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Posted by desiree on November 09, 2002 at 10:42:52:
Article Last Updated:
Saturday, November 09, 2002 - 3:05:58 AM MST
Judge lifts controls on red-legged frog lands
Settlement opens 4.1 million acres in California to development while feds draft new plan to protect species
By Douglas Fischer
A federal judge has lifted restrictions on 4.1 million acres deemed critical for California red-legged frogs, leaving the land open to development as the U.S. Fish and Wildlife Service redrafts a plan to protect the threatened amphibians.
"Things aren't looking too good for the frog," said Peter Galvin, conservation biologist for Center for Biological Diversity.
U.S. District Court Judge Richard Leon in Washington, D.C., approved in July a settlement between the agency and developers to rework the plan -- the largest critical habitat designation in California's history -- with a revised economic analysis.
But to the surprise of environmentalists, the agency agreed to drop the protections entirely while the new blueprint was under way. On Wednesday Leon released his final stay.
"Yes, critical habitat will have to be designated," Galvin said. "The question is how many acres of wetlands habitat will be destroyed (in the meantime). Obviously, (the frog) can't afford to lose additional habitat. But that's what we're faced with here."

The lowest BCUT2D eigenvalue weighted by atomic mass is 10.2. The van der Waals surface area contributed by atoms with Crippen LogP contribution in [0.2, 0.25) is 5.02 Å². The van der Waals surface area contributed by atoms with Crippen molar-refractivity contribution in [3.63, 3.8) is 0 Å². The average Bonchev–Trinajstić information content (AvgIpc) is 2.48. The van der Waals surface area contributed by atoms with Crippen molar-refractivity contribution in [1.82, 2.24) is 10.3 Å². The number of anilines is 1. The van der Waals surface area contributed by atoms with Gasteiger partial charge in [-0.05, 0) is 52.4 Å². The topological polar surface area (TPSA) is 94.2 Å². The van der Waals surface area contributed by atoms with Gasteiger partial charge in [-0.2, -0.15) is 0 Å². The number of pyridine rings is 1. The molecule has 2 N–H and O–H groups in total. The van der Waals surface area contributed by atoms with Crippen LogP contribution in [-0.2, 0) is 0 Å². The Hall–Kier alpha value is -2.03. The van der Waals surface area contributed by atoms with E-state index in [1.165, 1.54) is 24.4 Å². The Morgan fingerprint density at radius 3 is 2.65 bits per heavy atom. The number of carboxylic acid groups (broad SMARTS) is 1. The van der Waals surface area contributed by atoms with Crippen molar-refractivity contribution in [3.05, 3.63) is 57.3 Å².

The once widespread amphibian inspired Mark Twain's 1865 short story, "The Celebrated Jumping Frog of Calaveras County," in which he wrote of a frog named Dan'l Webster that could "get over more ground in one straddle than any animal of his breed you ever see."
Since then that ground has shrunk some 70 percent, and the Center for Biological Diversity claims only four places are known to have populations greater than 350.
In March 2001 the Fish and Wildlife Service slapped restrictions on 4.3 million acres considered likely habitat for the frog. Only an estimated 200,000 acres actually sheltered frogs.
The habitat designation was several years in the making and covered 28 of the state's 58 counties, including almost all of San Mateo and Santa Clara counties and much of Alameda, Contra Costa and San Joaquin counties.
Developers called that excessive and sued, saying the service never adequately considered the economic harm of such a plan.
After developers prevailed on a similar case in New Mexico, the agency settled several lawsuits across the West, including the red-legged frog challenge.
Officers with the Homebuilders Association of Northern California, lead plaintiffs on the case, were not available for comment Friday evening.
Leon's ruling leaves intact protections on 200,000 acres where the frog exists.
"It sounds like that was basically in line with his original decision," said service spokesman Jim Nickles. "We'll comply."
Wire services contributed to this report. Contact Douglas Fischer at firstname.lastname@example.org